reviewed at the Cambridge Arts Theatre on 3 July
Musically, Iolanthe is one of Sullivan’s most interesting scores, with extended lyrical, dramatic and comic sequences flowing easily in symmetry with Gilbert’s topsy-turvy plot and tongue-twisting verses and dialogue.
Like most genre classics, the political undertones resonate as much in 2018 as they did in 1882. Sasha Regan’s all-male production is not a straightforward one, though extremely well-sung throughout, with Joe Henry’s Phyllis, Christopher Finn’s Iolanthe, Adam Pettit’s Tolloller and Duncan Sandilands’ Private Willis making particular impact.
During Richard Baker’s overture (the accompaniment is a piano reduction) a group of young men – think senior boarding-school students in a dormitory lark – invade the stage lit only by their torches. There’s a Narnia-type wardrobe, some step-ladders and some boxes.
The fairies turn out to be a troupe of muscular Wilis, wearing singlets, loose drawers and the occasional (upside-down) corset. Mark Smith’s choreography pays homage to Petipa’s Giselle as well as Matthew Bourne’s Swan Lake. The dancing is also excellent.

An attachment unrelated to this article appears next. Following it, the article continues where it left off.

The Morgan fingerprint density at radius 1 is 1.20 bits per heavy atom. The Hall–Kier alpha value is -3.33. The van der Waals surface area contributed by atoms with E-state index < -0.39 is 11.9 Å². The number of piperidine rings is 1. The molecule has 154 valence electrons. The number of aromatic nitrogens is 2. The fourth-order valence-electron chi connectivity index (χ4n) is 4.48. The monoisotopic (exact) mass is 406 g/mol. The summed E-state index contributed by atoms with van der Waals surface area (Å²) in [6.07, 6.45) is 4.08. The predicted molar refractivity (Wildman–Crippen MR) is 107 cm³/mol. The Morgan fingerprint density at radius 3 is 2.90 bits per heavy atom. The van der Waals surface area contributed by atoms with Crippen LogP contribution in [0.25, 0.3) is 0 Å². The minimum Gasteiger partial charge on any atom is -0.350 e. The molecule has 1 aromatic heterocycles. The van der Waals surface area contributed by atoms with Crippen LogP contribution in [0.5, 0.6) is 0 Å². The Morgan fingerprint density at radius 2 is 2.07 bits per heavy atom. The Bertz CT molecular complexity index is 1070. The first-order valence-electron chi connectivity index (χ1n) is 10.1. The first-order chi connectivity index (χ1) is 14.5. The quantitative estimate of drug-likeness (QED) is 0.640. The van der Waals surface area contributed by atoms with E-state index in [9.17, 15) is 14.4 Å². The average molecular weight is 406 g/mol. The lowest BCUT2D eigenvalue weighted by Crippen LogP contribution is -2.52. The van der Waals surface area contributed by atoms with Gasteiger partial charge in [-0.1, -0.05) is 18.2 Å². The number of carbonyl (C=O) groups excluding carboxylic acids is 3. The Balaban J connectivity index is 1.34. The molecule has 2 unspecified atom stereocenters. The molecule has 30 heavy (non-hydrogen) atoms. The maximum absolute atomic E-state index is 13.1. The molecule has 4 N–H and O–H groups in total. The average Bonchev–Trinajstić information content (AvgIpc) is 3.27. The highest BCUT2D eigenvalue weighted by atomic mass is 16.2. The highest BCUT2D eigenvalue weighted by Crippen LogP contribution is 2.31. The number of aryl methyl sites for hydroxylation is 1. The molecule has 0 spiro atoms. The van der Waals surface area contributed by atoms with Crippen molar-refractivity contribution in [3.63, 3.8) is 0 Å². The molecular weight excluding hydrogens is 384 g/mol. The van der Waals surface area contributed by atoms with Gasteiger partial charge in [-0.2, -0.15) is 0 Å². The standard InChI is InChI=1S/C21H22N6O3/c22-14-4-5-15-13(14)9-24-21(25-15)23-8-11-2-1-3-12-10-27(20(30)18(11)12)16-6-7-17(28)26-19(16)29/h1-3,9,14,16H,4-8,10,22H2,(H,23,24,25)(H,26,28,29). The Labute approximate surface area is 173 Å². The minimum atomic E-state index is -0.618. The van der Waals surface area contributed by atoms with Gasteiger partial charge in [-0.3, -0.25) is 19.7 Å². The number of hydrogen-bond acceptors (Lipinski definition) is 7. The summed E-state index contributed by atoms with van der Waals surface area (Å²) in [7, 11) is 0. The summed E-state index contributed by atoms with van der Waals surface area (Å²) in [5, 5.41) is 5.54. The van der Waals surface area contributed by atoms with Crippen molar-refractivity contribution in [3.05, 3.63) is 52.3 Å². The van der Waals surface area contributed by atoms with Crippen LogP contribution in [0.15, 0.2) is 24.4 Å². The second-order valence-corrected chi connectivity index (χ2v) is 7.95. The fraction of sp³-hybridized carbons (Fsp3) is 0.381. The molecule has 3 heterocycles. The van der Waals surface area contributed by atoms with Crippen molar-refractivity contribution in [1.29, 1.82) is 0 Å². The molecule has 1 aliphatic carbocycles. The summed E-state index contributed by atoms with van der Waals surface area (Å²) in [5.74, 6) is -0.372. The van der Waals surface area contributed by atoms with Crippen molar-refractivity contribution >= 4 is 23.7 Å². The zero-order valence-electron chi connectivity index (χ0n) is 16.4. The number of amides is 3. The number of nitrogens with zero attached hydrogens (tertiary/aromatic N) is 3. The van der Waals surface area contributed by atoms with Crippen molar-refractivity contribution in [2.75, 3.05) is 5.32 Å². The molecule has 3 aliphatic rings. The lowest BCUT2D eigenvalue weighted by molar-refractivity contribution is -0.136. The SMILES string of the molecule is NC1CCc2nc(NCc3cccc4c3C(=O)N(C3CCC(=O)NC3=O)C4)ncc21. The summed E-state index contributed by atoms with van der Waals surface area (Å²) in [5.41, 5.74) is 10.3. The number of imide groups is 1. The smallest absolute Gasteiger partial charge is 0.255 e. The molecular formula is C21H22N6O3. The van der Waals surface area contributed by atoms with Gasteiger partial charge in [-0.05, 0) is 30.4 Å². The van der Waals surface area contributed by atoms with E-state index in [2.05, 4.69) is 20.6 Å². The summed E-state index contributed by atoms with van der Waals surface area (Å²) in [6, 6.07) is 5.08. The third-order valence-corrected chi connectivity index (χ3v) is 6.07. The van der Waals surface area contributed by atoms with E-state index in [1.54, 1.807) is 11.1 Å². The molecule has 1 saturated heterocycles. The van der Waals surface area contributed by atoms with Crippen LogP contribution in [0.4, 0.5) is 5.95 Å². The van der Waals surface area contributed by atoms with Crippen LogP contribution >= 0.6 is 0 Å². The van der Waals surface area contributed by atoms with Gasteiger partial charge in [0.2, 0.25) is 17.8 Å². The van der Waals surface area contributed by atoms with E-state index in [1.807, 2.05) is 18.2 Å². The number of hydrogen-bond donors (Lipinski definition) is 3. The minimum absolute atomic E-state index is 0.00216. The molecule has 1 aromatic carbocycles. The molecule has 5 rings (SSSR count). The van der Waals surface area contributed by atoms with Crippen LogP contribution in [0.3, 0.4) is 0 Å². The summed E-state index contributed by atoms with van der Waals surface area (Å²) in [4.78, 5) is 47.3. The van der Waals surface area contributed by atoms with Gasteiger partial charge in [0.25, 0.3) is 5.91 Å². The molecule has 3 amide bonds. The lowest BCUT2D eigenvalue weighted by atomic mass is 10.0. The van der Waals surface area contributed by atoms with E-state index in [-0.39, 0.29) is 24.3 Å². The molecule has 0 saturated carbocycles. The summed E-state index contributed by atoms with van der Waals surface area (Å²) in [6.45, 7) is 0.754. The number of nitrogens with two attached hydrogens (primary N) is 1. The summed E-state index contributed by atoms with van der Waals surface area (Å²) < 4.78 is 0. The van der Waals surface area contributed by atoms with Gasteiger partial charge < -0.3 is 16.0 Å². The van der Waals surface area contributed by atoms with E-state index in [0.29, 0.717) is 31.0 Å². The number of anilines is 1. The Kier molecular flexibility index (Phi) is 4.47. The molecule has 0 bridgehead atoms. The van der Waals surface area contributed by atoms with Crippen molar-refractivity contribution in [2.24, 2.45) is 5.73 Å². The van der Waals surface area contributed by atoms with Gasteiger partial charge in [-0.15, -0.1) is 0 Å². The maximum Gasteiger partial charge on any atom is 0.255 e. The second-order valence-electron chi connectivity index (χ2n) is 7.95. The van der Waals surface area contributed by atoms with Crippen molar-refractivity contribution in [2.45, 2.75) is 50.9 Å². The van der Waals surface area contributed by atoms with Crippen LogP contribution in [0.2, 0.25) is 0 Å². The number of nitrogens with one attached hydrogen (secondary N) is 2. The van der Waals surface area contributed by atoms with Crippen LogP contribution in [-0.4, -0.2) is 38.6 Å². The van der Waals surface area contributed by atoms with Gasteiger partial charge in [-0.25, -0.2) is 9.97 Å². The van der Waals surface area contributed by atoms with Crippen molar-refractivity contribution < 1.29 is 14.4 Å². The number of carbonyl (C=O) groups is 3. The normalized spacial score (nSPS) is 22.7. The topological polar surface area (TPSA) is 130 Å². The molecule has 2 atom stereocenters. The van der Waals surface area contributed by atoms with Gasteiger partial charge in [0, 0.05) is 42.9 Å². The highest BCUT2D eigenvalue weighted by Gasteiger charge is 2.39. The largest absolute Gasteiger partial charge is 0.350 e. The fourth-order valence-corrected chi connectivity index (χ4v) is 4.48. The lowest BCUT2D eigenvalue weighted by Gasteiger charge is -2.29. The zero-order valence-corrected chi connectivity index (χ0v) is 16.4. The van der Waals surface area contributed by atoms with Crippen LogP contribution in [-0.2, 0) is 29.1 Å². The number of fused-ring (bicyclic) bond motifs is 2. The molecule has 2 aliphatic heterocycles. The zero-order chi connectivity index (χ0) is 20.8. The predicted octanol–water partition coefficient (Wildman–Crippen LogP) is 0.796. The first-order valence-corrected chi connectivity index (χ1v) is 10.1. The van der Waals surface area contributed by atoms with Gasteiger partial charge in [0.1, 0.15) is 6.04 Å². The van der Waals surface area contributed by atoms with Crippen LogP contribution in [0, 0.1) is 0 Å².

When to play Gilbert “straight”, accepting what is of its period, and when to send-up what is already a parody is sometimes exceptionally difficult. So the peers’ chorus of disdain is sung with the right undertone of contempt while Willis’ political musings present “liberal” and “conservative” as opposites not necessarily glued to any particular party.
Richard Russell Edwards’ Fairy Queen, fox-furred and hand-bagged, is a delicious characterisation, with real menace in her threats to her recalcitrant followers. Richard Carson’s Strephon is another well-judged portrait.
Potential villain of the story is the Lord Chancellor. Alastair Hill makes him younger than is traditional and brings out the deviousness of the lawyer, though I wanted more incisiveness in the patter songs, especially the Act Two nightmare. Articulation is the magic key for these numbers.
Four and a half-star rating.
Iolanthe runs at the Cambridge Arts Theatre ntil 7 Juky with matinèes on 5 and 7 July. The 2018 national tour ends at the Greenwich Theatre between 23 and 28 July.